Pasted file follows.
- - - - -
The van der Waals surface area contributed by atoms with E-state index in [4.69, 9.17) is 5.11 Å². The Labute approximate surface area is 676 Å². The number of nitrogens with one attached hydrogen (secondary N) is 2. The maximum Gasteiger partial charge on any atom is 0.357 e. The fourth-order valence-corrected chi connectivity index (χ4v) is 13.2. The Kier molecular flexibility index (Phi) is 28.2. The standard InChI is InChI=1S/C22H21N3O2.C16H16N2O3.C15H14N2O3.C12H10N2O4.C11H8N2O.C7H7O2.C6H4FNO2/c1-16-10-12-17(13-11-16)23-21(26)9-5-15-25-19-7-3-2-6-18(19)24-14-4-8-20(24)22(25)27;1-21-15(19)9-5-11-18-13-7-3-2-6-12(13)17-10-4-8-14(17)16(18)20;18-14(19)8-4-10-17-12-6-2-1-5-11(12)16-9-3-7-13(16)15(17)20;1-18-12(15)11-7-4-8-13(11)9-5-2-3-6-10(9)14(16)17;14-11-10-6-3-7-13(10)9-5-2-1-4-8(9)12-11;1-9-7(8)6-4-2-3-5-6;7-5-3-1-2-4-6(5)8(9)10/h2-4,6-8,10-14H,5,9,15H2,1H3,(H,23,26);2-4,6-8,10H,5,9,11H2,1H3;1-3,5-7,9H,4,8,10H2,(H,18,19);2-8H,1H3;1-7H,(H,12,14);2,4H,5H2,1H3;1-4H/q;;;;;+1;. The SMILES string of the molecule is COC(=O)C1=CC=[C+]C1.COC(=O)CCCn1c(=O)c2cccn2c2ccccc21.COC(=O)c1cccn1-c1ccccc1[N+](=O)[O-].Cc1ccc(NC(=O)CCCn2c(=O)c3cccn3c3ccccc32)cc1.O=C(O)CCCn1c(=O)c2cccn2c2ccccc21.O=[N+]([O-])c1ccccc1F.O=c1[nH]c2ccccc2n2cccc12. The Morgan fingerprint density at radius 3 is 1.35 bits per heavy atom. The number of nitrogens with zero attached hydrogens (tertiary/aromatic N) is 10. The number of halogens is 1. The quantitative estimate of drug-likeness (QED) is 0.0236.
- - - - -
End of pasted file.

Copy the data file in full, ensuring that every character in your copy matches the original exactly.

The van der Waals surface area contributed by atoms with E-state index in [4.69, 9.17) is 5.11 Å². The Labute approximate surface area is 676 Å². The number of nitrogens with one attached hydrogen (secondary N) is 2. The maximum Gasteiger partial charge on any atom is 0.357 e. The fourth-order valence-corrected chi connectivity index (χ4v) is 13.2. The Kier molecular flexibility index (Phi) is 28.2. The standard InChI is InChI=1S/C22H21N3O2.C16H16N2O3.C15H14N2O3.C12H10N2O4.C11H8N2O.C7H7O2.C6H4FNO2/c1-16-10-12-17(13-11-16)23-21(26)9-5-15-25-19-7-3-2-6-18(19)24-14-4-8-20(24)22(25)27;1-21-15(19)9-5-11-18-13-7-3-2-6-12(13)17-10-4-8-14(17)16(18)20;18-14(19)8-4-10-17-12-6-2-1-5-11(12)16-9-3-7-13(16)15(17)20;1-18-12(15)11-7-4-8-13(11)9-5-2-3-6-10(9)14(16)17;14-11-10-6-3-7-13(10)9-5-2-1-4-8(9)12-11;1-9-7(8)6-4-2-3-5-6;7-5-3-1-2-4-6(5)8(9)10/h2-4,6-8,10-14H,5,9,15H2,1H3,(H,23,26);2-4,6-8,10H,5,9,11H2,1H3;1-3,5-7,9H,4,8,10H2,(H,18,19);2-8H,1H3;1-7H,(H,12,14);2,4H,5H2,1H3;1-4H/q;;;;;+1;. The SMILES string of the molecule is COC(=O)C1=CC=[C+]C1.COC(=O)CCCn1c(=O)c2cccn2c2ccccc21.COC(=O)c1cccn1-c1ccccc1[N+](=O)[O-].Cc1ccc(NC(=O)CCCn2c(=O)c3cccn3c3ccccc32)cc1.O=C(O)CCCn1c(=O)c2cccn2c2ccccc21.O=[N+]([O-])c1ccccc1F.O=c1[nH]c2ccccc2n2cccc12. The Morgan fingerprint density at radius 3 is 1.35 bits per heavy atom. The number of nitrogens with zero attached hydrogens (tertiary/aromatic N) is 10. The number of halogens is 1. The quantitative estimate of drug-likeness (QED) is 0.0236.